A Sociolinguistic Analysis of Personal Naming in Jordan

Majid Tarawneh, Duaa Hajjaj


This study aims to better understand the sociolingustic factors that affect personal naming in Jordan by looking at five specific factors that affect it: religious, cultural, political, naming after someone, and musicality. It examines how these five factors affect the personal naming in respect to gender, generation, and geographical distribution in Jordan. The study also seeks to determine which of the five factors are the most and which are the least influential for naming practices in Jordan. To this end, 300 names were collected and analyzed qualitatively and quantitatively, with the results showing that these factors affect gender, generation, and geographical distribution in different ways. It also showed that the religious factor is the most frequent, whereas, the political factor is the least.


Sociolinguistic Factors, Personal Naming, Names, Personal Names, Jordanian Names

Full Text:



Ainiala, T., Saarelma, M., & Sjöblom, P. (2012). Names in Focus: An Introduction to Finnish Onomastics. Helsinki: Finnish Literature Society.

Al Zumor, A. (2009). A socio-cultural and linguistic analysis of Yemeni Arabic personal names. GEMA Online Journal of Language Studies, 2: 15-27.

Aljbour, A. & Al-Abed Al-Haq, F. (2019). An Investigation of Feminine Personal Names in Beni Sakhr Tribe of Jordan: A Sociolinguistic Study. International Journal of Linguistics, 11(6), 41-67.

Al-Qawasmi, A. & Al-Abed Al-Haq, F. (2016). A Sociolinguistic Study of Choosing Names for Newborn Children in Jordan. International Journal of English Linguistics, 6(1), 177-186.

Al-Quran. M, & Al-Azzam, B. (2014). Why Named? A Socio-cultural and Translational View of Proper Names in Jordan. International Journal of Humanities and Social Science, 4(5), 103-113.

Azieb, S. & Qudah, M. (2018). The Factors Influencing the Naming Practice in the Algerian Society. American Journal of Art and Design, 3(1), 12-17.

Bramwell, E. (2012). Naming in society: a cross-cultural study of five communities in Scotland (Unpublished PhD thesis). University of Glasgow, Glasgow, UK.

Copeman, J. (2015). Secularism’s Names: Commitment to confusion and the Pedagogy of the Name. South Asia Multidisciplinary Academic Journal, 12: 2-22.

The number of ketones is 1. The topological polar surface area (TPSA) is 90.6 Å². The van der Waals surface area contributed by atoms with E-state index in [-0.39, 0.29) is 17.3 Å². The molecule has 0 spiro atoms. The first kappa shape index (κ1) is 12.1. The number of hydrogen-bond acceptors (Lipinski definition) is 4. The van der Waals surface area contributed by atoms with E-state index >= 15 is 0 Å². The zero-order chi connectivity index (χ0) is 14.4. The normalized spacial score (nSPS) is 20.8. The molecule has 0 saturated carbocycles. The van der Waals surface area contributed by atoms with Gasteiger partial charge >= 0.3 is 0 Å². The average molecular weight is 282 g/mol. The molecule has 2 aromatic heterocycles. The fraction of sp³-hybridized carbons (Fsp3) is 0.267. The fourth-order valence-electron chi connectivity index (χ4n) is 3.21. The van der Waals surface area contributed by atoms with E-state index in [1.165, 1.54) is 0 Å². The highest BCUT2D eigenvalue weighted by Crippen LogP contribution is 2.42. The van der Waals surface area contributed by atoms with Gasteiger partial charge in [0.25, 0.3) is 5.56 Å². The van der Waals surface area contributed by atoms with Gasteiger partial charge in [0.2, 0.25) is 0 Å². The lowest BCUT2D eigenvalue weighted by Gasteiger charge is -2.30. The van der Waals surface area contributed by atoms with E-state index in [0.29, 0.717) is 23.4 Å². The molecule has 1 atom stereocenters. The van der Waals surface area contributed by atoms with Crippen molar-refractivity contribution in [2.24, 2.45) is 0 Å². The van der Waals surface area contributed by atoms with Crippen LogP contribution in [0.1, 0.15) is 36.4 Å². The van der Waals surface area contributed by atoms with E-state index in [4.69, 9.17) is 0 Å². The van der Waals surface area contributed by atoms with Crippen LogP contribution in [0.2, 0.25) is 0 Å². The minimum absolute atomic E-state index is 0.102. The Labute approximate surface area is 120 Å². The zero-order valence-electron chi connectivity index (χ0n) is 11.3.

Gemechu, A. & Tegegne, W. (2017). An Investigation into the Patterns and Mechanisms of Naming in Afan Oromo: Focus on Personal Naming. Research on Humanities and Social Sciences, 7(5), 1-9.

Hassen, R. (2016). Genre as Meduim of Cultural Hegemony of Group Power through Control over the Structures of Text and Talk. Journal of Literature, Language, and Linguisitcs, 5: 22-31.

Şahin, K. (June 28th 2017). Ethnography of Naming as a Religious Identity: Case of Antakya, Qualitative versus Quantitative Research, SonyelOflazoglu, IntechOpen, DOI: 10.5772/intechopen.68326. Available from: https://www.intechopen.com/books/qualitative-versus-quantitative-research/ethnography-of-naming-as-a-religious-identity-case-of-antakya

Salihu, H. (2014). The Sociolinguistics Study of Gender Address Patterns in the Hausa Society. International Journal of Social Science and Humanity, 4(1), 48-53.

Shrama, K. (2020). What’s in a Name: Law, Religion, and Islamic Names. Denver Journal of International Law & Policy, 26(2), 150-207.

DOI: https://doi.org/10.7575/aiac.ijalel.v.10n.5p.40


  • There are currently no refbacks.

Creative Commons License
This work is licensed under a Creative Commons Attribution 4.0 International License.

2012-2022 (CC-BY) Australian International Academic Centre PTY.LTD

International Journal of Applied Linguistics and English Literature

To make sure that you can receive messages from us, please add the journal emails into your e-mail 'safe list'. If you do not receive e-mail in your 'inbox', check your 'bulk mail' or 'junk mail' folders.